Are The Cruise Lines Forgetting We “Older Folks”?
Written by: Kuki
At one time the most important base passenger demographic for the major cruise lines were the “older folks”. Of course, at that time I was (or considered myself ) not in that category.
Today I’m a card carrying member of AARP, and pretty much qualify for every definition of being an “old fuddy duddy”.
Me and other proud members of the “fuddy duddy” demographic are beginning to feel like the cruise lines are looking past our needs to create a new passenger base; attempting to appeal to younger generations, and are directing great energy in their advertising campaigns, and on board programming, to draw young people and families into cruising.
We “fuddy duddies” are left having to search long and hard for the shuffleboard.
The cruise lines are filling deck space with water parks, rock climbing walls, rope courses, zip-lines, and even surfing machines.
Lordy, Lordy, I do remember the one time I did manage to climb the stairs to the top of a water slide, By the time I slid to the bottom I had forgot how I got there. I’d thought the slide was the entrance to the buffet.
There are benefits the cruise lines are forgetting when it comes to the bottom line, in relation to the “fuddy duddy” crowd. We eat much less than we used to, and certainly less than the younger folks, and that difference could have a big impact on profits. Sure, we may complain more (about pretty much everything), but we eat less.
The cruise lines might also want to take note of how land based businesses in retirement communities do business. Early bird specials are a mainstay in such areas. On ships the dining rooms and restaurants don’t open before 5:30. That’s just too late for “fuddy duddies”.
Cruise lines could reduce the demand and stresses on later shifts in the dining venues by offering dinner service at 4:30. The result would be limiting the vast majority of complaints to the 430 – 5:30 dining times.
As I’ve aged one of my biggest problems on ships has become remembering where my cabin is located. It could help a lot if there were age restricted decks; over 50s, over 60s, etc. , as there generally seems to be a great commonality of personalities, physical abilities, and thought process (or thoughtlessness) in those various age groups.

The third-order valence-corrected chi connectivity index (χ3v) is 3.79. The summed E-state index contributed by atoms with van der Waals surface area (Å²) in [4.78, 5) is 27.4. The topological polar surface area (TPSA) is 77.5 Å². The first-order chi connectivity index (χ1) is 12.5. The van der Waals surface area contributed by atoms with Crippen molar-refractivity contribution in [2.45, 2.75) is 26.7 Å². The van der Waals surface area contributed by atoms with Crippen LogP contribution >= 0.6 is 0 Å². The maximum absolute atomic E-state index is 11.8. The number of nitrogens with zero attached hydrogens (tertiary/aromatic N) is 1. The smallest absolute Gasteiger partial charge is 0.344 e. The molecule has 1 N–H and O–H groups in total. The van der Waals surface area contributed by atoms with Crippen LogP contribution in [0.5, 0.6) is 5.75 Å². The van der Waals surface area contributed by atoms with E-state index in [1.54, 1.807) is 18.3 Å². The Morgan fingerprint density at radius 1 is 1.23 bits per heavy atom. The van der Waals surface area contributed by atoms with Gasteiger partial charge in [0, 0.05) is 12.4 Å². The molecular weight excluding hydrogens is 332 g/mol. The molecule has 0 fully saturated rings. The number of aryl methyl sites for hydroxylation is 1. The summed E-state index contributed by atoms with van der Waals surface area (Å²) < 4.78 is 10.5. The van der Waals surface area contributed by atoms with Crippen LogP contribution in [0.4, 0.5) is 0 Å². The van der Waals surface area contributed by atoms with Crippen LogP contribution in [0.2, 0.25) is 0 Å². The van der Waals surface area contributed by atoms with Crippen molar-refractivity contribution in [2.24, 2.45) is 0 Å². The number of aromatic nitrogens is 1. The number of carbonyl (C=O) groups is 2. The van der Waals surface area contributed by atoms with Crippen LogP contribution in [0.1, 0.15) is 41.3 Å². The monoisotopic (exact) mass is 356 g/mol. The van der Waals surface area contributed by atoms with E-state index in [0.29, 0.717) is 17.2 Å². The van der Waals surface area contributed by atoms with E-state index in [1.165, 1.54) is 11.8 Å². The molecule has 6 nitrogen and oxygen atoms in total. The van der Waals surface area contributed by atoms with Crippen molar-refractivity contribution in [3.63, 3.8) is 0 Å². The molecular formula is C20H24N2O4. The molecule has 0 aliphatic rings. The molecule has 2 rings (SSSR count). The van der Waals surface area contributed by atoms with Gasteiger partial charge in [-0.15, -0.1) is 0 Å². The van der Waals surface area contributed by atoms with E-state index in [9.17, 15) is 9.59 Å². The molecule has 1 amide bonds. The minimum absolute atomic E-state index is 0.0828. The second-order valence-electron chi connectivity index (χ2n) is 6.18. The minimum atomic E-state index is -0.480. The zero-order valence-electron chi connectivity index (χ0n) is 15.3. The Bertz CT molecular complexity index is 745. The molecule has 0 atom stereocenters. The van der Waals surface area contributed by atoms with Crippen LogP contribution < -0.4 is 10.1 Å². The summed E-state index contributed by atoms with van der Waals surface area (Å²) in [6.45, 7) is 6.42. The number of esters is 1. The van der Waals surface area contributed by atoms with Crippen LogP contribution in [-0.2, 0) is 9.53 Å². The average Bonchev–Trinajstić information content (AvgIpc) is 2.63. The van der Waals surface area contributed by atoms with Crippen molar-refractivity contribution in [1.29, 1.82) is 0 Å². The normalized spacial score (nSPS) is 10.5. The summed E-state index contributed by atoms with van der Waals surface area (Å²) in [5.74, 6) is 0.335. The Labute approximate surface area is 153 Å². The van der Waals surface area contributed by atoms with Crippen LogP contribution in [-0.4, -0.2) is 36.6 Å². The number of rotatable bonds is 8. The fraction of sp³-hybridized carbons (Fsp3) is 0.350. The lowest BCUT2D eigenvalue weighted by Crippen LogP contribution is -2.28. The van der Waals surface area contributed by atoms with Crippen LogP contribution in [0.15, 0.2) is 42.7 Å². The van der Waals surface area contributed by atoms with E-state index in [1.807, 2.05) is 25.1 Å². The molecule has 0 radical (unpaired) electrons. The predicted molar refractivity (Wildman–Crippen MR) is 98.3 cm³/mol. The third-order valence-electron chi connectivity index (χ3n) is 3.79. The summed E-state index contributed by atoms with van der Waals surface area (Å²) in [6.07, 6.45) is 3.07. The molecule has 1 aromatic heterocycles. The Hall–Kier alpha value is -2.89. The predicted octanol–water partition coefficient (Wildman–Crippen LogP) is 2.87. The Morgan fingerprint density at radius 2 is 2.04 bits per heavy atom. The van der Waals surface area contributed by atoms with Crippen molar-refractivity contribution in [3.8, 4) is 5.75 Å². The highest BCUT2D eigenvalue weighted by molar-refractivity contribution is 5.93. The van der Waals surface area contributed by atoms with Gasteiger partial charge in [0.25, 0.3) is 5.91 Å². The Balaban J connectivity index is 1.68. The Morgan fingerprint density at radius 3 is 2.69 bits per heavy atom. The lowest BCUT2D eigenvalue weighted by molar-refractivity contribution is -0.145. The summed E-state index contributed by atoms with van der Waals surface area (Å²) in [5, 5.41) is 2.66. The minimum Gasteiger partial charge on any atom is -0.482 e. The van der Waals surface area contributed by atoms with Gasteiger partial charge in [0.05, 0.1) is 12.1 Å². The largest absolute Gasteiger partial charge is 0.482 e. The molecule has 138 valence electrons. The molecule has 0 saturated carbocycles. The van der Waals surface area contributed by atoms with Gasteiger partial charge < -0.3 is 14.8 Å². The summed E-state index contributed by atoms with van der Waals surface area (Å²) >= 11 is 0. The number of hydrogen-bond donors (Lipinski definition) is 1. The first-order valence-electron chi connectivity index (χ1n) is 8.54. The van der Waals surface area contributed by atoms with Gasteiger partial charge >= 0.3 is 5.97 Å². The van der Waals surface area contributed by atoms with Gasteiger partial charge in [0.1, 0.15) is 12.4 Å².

A helpful side effect of such structuring would be improved speed of passage in the hallways on the decks inhabited by younger people.
It would also enable a very attractive option if the cruise lines designated elevators designed to stop at only the “old” floors. Younger people would be encouraged to use the stairs. As well, they’ll be happier passengers, as they wouldn’t be subjected to having to listen to the “fuddy duddy” complaints during their travel on board.
We would also appreciate if the cruise lines could come up with a more gentle system for laundry service on board. We’re still wearing the same jackets, shirts and ties for formal nights that we were wearing in 1974, and we’d like them to last another decade or two.
Admittedly, we’re not the best passengers to have on board for onboard spending. We don’t shop much on board unless the ship runs out of prunes, and we’re forced to buy laxatives from the shop. There’s more wear and tear on the carpets because we shuffle our feet when we walk, rather than stride. We don’t drink near as much alcohol as we used to, because we fall asleep during dinner if we do. But, that also means there is less maintenance for you, because I can’t recall the last time I vomited in a stairwell.
Of course, I also can’t recall the last time I didn’t.
But, we do book a lot of cruises…because we don’t want anything left when we go.
– A View From The Kuki Side of Cruising –
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Posted: September 24th, 2013 under Kuki.